3.  No sapphire of Ind, no ruby rich of price, There lacked then, nor emerald so green, Balais, Turkeis, <9> nor thing, *to my devise,* *in my judgement* That may the castle make for to sheen;* *be beautiful All was as bright as stars in winter be'n; And Phoebus shone, to make his peace again, For trespass* done to high estates twain, -- *offence
4、  ["YEA, let that passe," quoth our Host, "as now. Sir Doctor of Physik, I praye you, Tell us a tale of some honest mattere." "It shall be done, if that ye will it hear," Said this Doctor; and his tale gan anon. "Now, good men," quoth he, "hearken everyone."]
5、  7. Judges xi. 37, 38. "And she said unto her father, Let . . . me alone two months, that I may go up and down upon the mountains, and bewail my virginity, I and my fellows. And he said, go."

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网友评论(gI4WXd0F92362))

  • 黄叶华 08-03

      She thanked him upon her knees bare, And home unto her husband is she fare,* *gone And told him all, as ye have hearde said; And, truste me, he was so *well apaid,* *satisfied* That it were impossible me to write. Why should I longer of this case indite? Arviragus and Dorigen his wife In sov'reign blisse ledde forth their life; Ne'er after was there anger them between; He cherish'd her as though she were a queen, And she was to him true for evermore; Of these two folk ye get of me no more.

  • 刘永顺 08-03

      V.

  • 孔妍 08-03

       25. The daughter of Cato of Utica, Porcia married Marcus Brutus, the friend and the assassin of Julius Caesar; when her husband died by his own hand after the battle of Philippi, she committed suicide, it is said, by swallowing live coals -- all other means having been removed by her friends.

  • 葛千松 08-03

      For death, that takes of high and low his rent, When passed was a year, even as I guess, Out of this world this King Alla he hent,* *snatched For whom Constance had full great heaviness. Now let us pray that God his soule bless: And Dame Constance, finally to say, Toward the town of Rome went her way.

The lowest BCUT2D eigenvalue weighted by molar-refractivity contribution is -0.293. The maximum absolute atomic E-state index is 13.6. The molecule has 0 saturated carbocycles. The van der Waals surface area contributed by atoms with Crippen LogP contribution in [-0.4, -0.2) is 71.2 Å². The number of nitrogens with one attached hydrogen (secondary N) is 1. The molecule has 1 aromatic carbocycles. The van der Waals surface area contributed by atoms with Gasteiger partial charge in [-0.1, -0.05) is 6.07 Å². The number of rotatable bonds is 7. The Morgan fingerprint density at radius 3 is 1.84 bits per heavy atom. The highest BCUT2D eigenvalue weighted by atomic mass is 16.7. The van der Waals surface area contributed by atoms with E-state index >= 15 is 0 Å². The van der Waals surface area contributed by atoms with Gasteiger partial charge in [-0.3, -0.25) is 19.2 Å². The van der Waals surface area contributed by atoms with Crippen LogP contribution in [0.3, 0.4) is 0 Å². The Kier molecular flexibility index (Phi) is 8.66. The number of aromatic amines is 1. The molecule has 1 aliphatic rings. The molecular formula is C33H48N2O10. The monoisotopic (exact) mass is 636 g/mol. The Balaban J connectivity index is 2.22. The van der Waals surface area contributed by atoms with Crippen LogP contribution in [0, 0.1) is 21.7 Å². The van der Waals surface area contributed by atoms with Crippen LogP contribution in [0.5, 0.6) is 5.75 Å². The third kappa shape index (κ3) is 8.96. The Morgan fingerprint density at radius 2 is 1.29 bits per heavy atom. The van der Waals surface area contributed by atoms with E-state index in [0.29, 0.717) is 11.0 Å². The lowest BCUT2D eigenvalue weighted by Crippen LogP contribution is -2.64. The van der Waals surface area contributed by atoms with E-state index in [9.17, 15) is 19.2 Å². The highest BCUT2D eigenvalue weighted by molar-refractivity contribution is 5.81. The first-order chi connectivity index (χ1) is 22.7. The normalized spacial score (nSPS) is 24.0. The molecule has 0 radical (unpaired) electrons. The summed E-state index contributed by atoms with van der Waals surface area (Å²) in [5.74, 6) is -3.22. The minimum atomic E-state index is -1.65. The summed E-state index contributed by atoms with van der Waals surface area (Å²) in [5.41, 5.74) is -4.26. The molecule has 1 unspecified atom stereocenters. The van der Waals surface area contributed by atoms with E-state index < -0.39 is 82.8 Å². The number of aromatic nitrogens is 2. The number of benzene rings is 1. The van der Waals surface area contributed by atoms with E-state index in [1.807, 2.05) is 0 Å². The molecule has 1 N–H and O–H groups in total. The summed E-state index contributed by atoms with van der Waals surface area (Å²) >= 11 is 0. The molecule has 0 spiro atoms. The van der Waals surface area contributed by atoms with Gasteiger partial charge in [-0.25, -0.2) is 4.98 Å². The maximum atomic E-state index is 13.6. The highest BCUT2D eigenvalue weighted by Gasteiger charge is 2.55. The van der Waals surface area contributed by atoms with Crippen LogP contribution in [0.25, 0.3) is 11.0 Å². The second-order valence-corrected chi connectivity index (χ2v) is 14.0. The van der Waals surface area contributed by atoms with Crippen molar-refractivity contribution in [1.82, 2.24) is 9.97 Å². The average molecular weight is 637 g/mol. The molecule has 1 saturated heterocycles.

• 韩惠 08-02

    {  "It is a shame that the people shall So scorne thee, and laugh at thy folly; For commonly men *wot it well over all,* *know it everywhere* That mighty God is in his heaven high; And these images, well may'st thou espy, To thee nor to themselves may not profite, For in effect they be not worth a mite."

  • 尹炳世 08-01

      75. Tetches: blemishes, spots; French, "tache."}

  • 沈新文 08-01

      Justinus, which that hated his folly, Answer'd anon right in his japery;* *mockery, jesting way And, for he would his longe tale abridge, He woulde no authority* allege, *written texts But saide; "Sir, so there be none obstacle Other than this, God of his high miracle, And of his mercy, may so for you wirch,* *work That, ere ye have your rights of holy church, Ye may repent of wedded manne's life, In which ye say there is no woe nor strife: And elles God forbid, *but if* he sent *unless A wedded man his grace him to repent Well often, rather than a single man. And therefore, Sir, *the beste rede I can,* *this is the best counsel Despair you not, but have in your memory, that I know* Paraventure she may be your purgatory; She may be Godde's means, and Godde's whip; And then your soul shall up to heaven skip Swifter than doth an arrow from a bow. I hope to God hereafter ye shall know That there is none so great felicity In marriage, nor ever more shall be, That you shall let* of your salvation; *hinder So that ye use, as skill is and reason, The lustes* of your wife attemperly,** *pleasures **moderately And that ye please her not too amorously, And that ye keep you eke from other sin. My tale is done, for my wit is but thin. Be not aghast* hereof, my brother dear, *aharmed, afraid But let us waden out of this mattere, The Wife of Bath, if ye have understand, Of marriage, which ye have now in hand, Declared hath full well in little space; Fare ye now well, God have you in his grace."

  • 金培华 08-01

      When Alla saw his wife, fair he her gret,* *greeted And wept, that it was ruthe for to see, For at the firste look he on her set He knew well verily that it was she: And she, for sorrow, as dumb stood as a tree: So was her hearte shut in her distress, When she remember'd his unkindeness.

  • 蔡溪根 07-31

       A voice was heard, in general audience, That said; "Thou hast deslander'd guilteless The daughter of holy Church in high presence; Thus hast thou done, and yet *hold I my peace?"* *shall I be silent?* Of this marvel aghast was all the press, As mazed folk they stood every one For dread of wreake,* save Constance alone. *vengeance

  • 曾凡瑞 07-29

    {  75. Gniding: Rubbing, polishing; Anglo-Saxon "gnidan", to rub.

  • 叶兴庆 07-29

      O, what a piteous thing it was to see Her swooning, and her humble voice to hear! "Grand mercy, Lord, God thank it you," quoth she, That ye have saved me my children dear; Now reck* I never to be dead right here; *care Since I stand in your love, and in your grace, No *force of* death, nor when my spirit pace.* *no matter for* *pass